When Lucy – my beloved Dane and the dog I still think of when my eyes open in the morning – died, I got a lovely e-mail from her breeder, mostly full of all the things we say when a dog dies. But one line that Sterling sent then has stuck with me in all the years since.
She said, "I was a great fan of hers."
Ever since, I have thought that was just about a perfect way to describe the relationship we should have with our dogs. Not that we just love them, but that we LIKE them. That we think of each other as being on the same team. That we respect and admire their doggishness, maybe even envy it a little, while constantly pulling for their success.
Just recently I got another e-mail. This time it was someone who e-mailed me a behavior question about their dog, and asked me if I'd address it on the blog.
I immediately said to myself, "Not a chance," and then sat back to think about why my reaction had instantly been so negative.
Remember that I'm not a trainer, not even a bad one. So questions involving how you backchain a weave entrance or how to get a perfect heel are NOT for me. I am neither qualified enough nor foolish enough to answer them.
However, in this case it was not a training but a behavior problem – let's say it was the dog being destructive – and something I've dealt with over and over again in my own dogs. I actually was, in this very limited scenario, qualified to answer it. But the idea of it turned that little wheel in my stomach where "no" lives.
Why? Because the real reason, the root of the problem, was not that the person wanted to solve a dog's destructive behavior. It was that a person wanted someone who they thought was experienced in dogs to tell them that their dog was as bad as they thought he was.
I am sure every (real) trainer who reads this knows those questions. They use a lot of pronouns and the word "that."
I can't handle that dog for one more second.
That dog is getting on my last nerve!
When I got home, that dog had peed all over my purse.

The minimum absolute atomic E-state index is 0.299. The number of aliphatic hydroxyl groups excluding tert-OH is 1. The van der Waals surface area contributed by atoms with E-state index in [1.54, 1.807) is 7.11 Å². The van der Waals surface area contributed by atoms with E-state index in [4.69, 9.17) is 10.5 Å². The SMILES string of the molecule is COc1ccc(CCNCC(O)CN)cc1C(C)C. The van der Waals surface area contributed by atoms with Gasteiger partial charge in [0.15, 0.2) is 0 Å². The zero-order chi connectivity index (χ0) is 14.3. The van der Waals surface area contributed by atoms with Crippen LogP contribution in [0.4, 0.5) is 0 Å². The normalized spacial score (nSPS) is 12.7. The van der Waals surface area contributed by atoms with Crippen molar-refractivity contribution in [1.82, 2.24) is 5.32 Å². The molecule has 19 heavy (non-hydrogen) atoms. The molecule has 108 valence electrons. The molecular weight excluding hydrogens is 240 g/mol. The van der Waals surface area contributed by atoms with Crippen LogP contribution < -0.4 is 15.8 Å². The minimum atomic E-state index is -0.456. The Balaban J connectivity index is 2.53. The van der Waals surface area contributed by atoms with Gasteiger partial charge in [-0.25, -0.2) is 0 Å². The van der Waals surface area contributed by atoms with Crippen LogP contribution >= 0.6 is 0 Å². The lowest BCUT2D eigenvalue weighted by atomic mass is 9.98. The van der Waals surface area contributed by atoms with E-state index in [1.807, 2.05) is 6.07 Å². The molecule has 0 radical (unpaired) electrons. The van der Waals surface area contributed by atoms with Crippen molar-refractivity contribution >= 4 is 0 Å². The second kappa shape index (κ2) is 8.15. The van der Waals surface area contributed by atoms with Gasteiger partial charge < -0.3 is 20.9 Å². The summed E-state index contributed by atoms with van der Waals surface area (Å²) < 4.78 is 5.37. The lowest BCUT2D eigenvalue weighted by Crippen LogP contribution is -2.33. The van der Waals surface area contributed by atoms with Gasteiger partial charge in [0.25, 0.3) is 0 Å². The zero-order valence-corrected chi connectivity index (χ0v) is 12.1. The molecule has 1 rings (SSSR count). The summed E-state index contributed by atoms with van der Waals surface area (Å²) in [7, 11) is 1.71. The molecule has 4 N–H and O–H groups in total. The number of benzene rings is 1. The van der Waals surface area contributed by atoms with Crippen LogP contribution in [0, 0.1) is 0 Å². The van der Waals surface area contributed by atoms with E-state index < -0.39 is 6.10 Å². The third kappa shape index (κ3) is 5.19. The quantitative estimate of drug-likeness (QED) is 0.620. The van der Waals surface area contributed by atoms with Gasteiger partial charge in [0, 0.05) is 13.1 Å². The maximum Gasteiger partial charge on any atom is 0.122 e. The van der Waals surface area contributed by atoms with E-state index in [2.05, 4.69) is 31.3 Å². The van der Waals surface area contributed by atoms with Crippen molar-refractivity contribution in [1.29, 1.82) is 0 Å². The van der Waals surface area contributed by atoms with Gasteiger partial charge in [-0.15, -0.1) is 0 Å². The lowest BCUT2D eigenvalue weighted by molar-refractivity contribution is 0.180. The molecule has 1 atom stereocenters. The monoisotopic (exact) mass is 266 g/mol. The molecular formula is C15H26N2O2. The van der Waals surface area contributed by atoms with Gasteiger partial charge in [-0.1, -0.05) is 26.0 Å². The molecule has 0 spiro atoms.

If I knew he was going to be like that as a puppy, I'd never have gotten him.
By the time an owner is using statements like the above, they're not asking for ways to change the dog's behavior. They're asking for permission to get rid of the dog. If you said to them "Wow, you're right. I've never seen anything this bad; let me take him right now and find him a new home," their reaction would be about five seconds of objection and then the light of relief would show in their eyes. They'd start to think about arriving home and not smelling pee. They think about going on vacation without having to board a dog that has to go in the "special kennel." They imagine going to buy a couch that will last longer than six months.
When, on the other hand, you say to them "This is a very common issue, and very easy to fix! All you have to do is…" their faces get hard and their eyes turn off. They'll try to tell you that the way THIS dog does it is not easy to fix, and that their neighbor says they've never seen behavior THAT bad, and how they already tried doing that and it didn't work.
Even people who haven't gotten to the really terrible stage of looking for a reason to get rid of a dog or put it down are pretty inexorably heading that way. Why?
Because they see the relationship between themselves and their dogs as being adversarial. It's them against the dog. It's me against the chaos. It's my job to make this bad dog good.
They are not fans of their dog.